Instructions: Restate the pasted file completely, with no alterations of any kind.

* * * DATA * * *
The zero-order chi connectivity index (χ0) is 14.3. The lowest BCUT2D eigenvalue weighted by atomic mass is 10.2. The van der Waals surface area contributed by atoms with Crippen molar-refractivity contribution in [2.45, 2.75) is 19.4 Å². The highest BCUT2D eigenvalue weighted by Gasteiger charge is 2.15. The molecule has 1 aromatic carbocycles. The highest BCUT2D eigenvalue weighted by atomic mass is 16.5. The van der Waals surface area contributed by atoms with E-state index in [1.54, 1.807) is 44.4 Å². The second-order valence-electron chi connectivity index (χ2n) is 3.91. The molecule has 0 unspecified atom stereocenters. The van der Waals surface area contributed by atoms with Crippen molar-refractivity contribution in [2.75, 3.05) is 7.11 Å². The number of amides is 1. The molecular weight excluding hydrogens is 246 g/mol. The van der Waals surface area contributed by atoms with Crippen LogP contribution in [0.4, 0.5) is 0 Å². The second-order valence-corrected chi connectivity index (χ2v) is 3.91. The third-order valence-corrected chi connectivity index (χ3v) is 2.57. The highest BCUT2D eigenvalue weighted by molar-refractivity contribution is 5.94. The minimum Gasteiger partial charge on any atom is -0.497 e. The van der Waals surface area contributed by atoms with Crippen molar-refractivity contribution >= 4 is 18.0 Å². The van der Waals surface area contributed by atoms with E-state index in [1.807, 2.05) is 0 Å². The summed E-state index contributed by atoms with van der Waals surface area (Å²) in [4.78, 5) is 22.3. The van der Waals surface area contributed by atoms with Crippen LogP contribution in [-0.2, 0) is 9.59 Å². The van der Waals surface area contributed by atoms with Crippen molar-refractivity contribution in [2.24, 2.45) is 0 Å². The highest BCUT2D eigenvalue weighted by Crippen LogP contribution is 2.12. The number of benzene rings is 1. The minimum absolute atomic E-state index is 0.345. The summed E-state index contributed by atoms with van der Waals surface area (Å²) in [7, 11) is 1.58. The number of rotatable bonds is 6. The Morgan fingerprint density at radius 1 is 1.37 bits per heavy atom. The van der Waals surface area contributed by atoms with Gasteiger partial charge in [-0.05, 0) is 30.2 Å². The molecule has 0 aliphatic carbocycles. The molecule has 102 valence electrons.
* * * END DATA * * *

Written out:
The zero-order chi connectivity index (χ0) is 14.3. The lowest BCUT2D eigenvalue weighted by atomic mass is 10.2. The van der Waals surface area contributed by atoms with Crippen molar-refractivity contribution in [2.45, 2.75) is 19.4 Å². The highest BCUT2D eigenvalue weighted by Gasteiger charge is 2.15. The molecule has 1 aromatic carbocycles. The highest BCUT2D eigenvalue weighted by atomic mass is 16.5. The van der Waals surface area contributed by atoms with E-state index in [1.54, 1.807) is 44.4 Å². The second-order valence-electron chi connectivity index (χ2n) is 3.91. The molecule has 0 unspecified atom stereocenters. The van der Waals surface area contributed by atoms with Crippen molar-refractivity contribution in [2.75, 3.05) is 7.11 Å². The number of amides is 1. The molecular weight excluding hydrogens is 246 g/mol. The van der Waals surface area contributed by atoms with Crippen LogP contribution in [0.4, 0.5) is 0 Å². The second-order valence-corrected chi connectivity index (χ2v) is 3.91. The third-order valence-corrected chi connectivity index (χ3v) is 2.57. The highest BCUT2D eigenvalue weighted by molar-refractivity contribution is 5.94. The minimum Gasteiger partial charge on any atom is -0.497 e. The van der Waals surface area contributed by atoms with Crippen molar-refractivity contribution >= 4 is 18.0 Å². The van der Waals surface area contributed by atoms with E-state index in [1.807, 2.05) is 0 Å². The summed E-state index contributed by atoms with van der Waals surface area (Å²) in [4.78, 5) is 22.3. The van der Waals surface area contributed by atoms with Crippen LogP contribution in [-0.2, 0) is 9.59 Å². The van der Waals surface area contributed by atoms with Crippen molar-refractivity contribution in [2.24, 2.45) is 0 Å². The highest BCUT2D eigenvalue weighted by Crippen LogP contribution is 2.12. The number of benzene rings is 1. The minimum absolute atomic E-state index is 0.345. The summed E-state index contributed by atoms with van der Waals surface area (Å²) in [7, 11) is 1.58. The number of rotatable bonds is 6. The Morgan fingerprint density at radius 1 is 1.37 bits per heavy atom. The van der Waals surface area contributed by atoms with Gasteiger partial charge in [-0.05, 0) is 30.2 Å². The molecule has 0 aliphatic carbocycles. The molecule has 102 valence electrons.